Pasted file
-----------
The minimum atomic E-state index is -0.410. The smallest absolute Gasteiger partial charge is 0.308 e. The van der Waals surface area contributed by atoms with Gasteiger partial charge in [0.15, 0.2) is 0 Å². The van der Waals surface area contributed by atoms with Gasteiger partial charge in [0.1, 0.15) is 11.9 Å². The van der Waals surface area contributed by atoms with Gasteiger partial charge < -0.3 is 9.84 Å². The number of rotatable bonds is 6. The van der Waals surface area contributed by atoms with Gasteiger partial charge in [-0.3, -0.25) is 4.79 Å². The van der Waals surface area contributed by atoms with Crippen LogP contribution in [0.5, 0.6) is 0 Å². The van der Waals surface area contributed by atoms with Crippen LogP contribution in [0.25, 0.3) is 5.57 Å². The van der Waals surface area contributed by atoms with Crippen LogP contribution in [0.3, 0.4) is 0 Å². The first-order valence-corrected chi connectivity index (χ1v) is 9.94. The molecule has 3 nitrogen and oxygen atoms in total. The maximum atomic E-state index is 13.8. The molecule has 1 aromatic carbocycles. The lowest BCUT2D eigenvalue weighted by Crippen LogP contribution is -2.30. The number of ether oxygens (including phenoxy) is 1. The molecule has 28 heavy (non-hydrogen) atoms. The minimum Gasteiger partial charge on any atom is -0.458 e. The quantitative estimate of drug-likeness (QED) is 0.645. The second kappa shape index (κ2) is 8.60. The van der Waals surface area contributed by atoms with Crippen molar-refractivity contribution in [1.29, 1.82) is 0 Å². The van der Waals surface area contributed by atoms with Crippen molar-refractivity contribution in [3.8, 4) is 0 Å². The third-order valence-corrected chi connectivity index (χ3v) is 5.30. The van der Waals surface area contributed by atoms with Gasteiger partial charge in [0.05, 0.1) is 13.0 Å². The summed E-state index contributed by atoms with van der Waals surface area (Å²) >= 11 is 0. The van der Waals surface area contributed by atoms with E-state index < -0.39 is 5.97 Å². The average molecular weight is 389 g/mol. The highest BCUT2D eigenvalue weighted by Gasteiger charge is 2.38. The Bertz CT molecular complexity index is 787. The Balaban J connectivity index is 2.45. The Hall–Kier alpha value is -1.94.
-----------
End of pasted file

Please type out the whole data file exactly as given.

The minimum atomic E-state index is -0.410. The smallest absolute Gasteiger partial charge is 0.308 e. The van der Waals surface area contributed by atoms with Gasteiger partial charge in [0.15, 0.2) is 0 Å². The van der Waals surface area contributed by atoms with Gasteiger partial charge in [0.1, 0.15) is 11.9 Å². The van der Waals surface area contributed by atoms with Gasteiger partial charge < -0.3 is 9.84 Å². The number of rotatable bonds is 6. The van der Waals surface area contributed by atoms with Gasteiger partial charge in [-0.3, -0.25) is 4.79 Å². The van der Waals surface area contributed by atoms with Crippen LogP contribution in [0.5, 0.6) is 0 Å². The van der Waals surface area contributed by atoms with Crippen LogP contribution in [0.25, 0.3) is 5.57 Å². The van der Waals surface area contributed by atoms with Crippen LogP contribution in [0.3, 0.4) is 0 Å². The first-order valence-corrected chi connectivity index (χ1v) is 9.94. The molecule has 3 nitrogen and oxygen atoms in total. The maximum atomic E-state index is 13.8. The molecule has 1 aromatic carbocycles. The lowest BCUT2D eigenvalue weighted by Crippen LogP contribution is -2.30. The number of ether oxygens (including phenoxy) is 1. The molecule has 28 heavy (non-hydrogen) atoms. The minimum Gasteiger partial charge on any atom is -0.458 e. The quantitative estimate of drug-likeness (QED) is 0.645. The second kappa shape index (κ2) is 8.60. The van der Waals surface area contributed by atoms with Crippen molar-refractivity contribution in [1.29, 1.82) is 0 Å². The van der Waals surface area contributed by atoms with Crippen molar-refractivity contribution in [3.8, 4) is 0 Å². The third-order valence-corrected chi connectivity index (χ3v) is 5.30. The van der Waals surface area contributed by atoms with Gasteiger partial charge in [0.05, 0.1) is 13.0 Å². The summed E-state index contributed by atoms with van der Waals surface area (Å²) >= 11 is 0. The van der Waals surface area contributed by atoms with E-state index < -0.39 is 5.97 Å². The average molecular weight is 389 g/mol. The highest BCUT2D eigenvalue weighted by Gasteiger charge is 2.38. The Bertz CT molecular complexity index is 787. The Balaban J connectivity index is 2.45. The Hall–Kier alpha value is -1.94.